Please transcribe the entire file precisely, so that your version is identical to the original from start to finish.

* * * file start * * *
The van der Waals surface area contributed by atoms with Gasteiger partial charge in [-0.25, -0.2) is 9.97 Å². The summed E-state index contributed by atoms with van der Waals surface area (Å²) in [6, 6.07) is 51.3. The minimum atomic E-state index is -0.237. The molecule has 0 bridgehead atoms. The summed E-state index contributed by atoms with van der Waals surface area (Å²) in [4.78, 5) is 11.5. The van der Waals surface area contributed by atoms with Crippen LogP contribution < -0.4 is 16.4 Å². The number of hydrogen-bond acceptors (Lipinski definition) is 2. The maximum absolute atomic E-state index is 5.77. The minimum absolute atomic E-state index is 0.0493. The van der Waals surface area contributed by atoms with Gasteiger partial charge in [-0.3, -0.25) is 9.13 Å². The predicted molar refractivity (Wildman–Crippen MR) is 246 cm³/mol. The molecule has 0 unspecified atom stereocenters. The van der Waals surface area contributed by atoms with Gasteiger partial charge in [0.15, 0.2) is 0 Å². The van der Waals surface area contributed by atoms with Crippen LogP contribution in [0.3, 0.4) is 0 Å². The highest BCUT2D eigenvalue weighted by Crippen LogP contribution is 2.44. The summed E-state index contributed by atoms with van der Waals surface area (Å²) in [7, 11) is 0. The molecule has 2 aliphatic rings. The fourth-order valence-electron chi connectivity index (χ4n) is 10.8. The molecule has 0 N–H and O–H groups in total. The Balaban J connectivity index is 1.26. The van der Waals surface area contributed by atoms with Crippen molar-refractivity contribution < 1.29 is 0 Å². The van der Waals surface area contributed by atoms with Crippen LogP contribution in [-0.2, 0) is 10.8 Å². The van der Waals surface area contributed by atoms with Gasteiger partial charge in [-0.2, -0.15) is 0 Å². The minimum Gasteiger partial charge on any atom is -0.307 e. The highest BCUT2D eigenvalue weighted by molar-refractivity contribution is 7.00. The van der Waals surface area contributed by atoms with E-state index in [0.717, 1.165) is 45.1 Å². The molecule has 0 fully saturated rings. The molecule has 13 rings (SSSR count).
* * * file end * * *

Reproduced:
The van der Waals surface area contributed by atoms with Gasteiger partial charge in [-0.25, -0.2) is 9.97 Å². The summed E-state index contributed by atoms with van der Waals surface area (Å²) in [6, 6.07) is 51.3. The minimum atomic E-state index is -0.237. The molecule has 0 bridgehead atoms. The summed E-state index contributed by atoms with van der Waals surface area (Å²) in [4.78, 5) is 11.5. The van der Waals surface area contributed by atoms with Crippen LogP contribution < -0.4 is 16.4 Å². The number of hydrogen-bond acceptors (Lipinski definition) is 2. The maximum absolute atomic E-state index is 5.77. The minimum absolute atomic E-state index is 0.0493. The van der Waals surface area contributed by atoms with Gasteiger partial charge in [-0.3, -0.25) is 9.13 Å². The predicted molar refractivity (Wildman–Crippen MR) is 246 cm³/mol. The molecule has 0 unspecified atom stereocenters. The van der Waals surface area contributed by atoms with Gasteiger partial charge in [0.15, 0.2) is 0 Å². The van der Waals surface area contributed by atoms with Crippen LogP contribution in [0.3, 0.4) is 0 Å². The highest BCUT2D eigenvalue weighted by Crippen LogP contribution is 2.44. The summed E-state index contributed by atoms with van der Waals surface area (Å²) in [7, 11) is 0. The molecule has 2 aliphatic rings. The fourth-order valence-electron chi connectivity index (χ4n) is 10.8. The molecule has 0 N–H and O–H groups in total. The Balaban J connectivity index is 1.26. The van der Waals surface area contributed by atoms with Crippen molar-refractivity contribution < 1.29 is 0 Å². The van der Waals surface area contributed by atoms with Crippen LogP contribution in [-0.2, 0) is 10.8 Å². The van der Waals surface area contributed by atoms with Gasteiger partial charge in [-0.2, -0.15) is 0 Å². The minimum Gasteiger partial charge on any atom is -0.307 e. The highest BCUT2D eigenvalue weighted by molar-refractivity contribution is 7.00. The van der Waals surface area contributed by atoms with E-state index in [0.717, 1.165) is 45.1 Å². The molecule has 0 fully saturated rings. The molecule has 13 rings (SSSR count).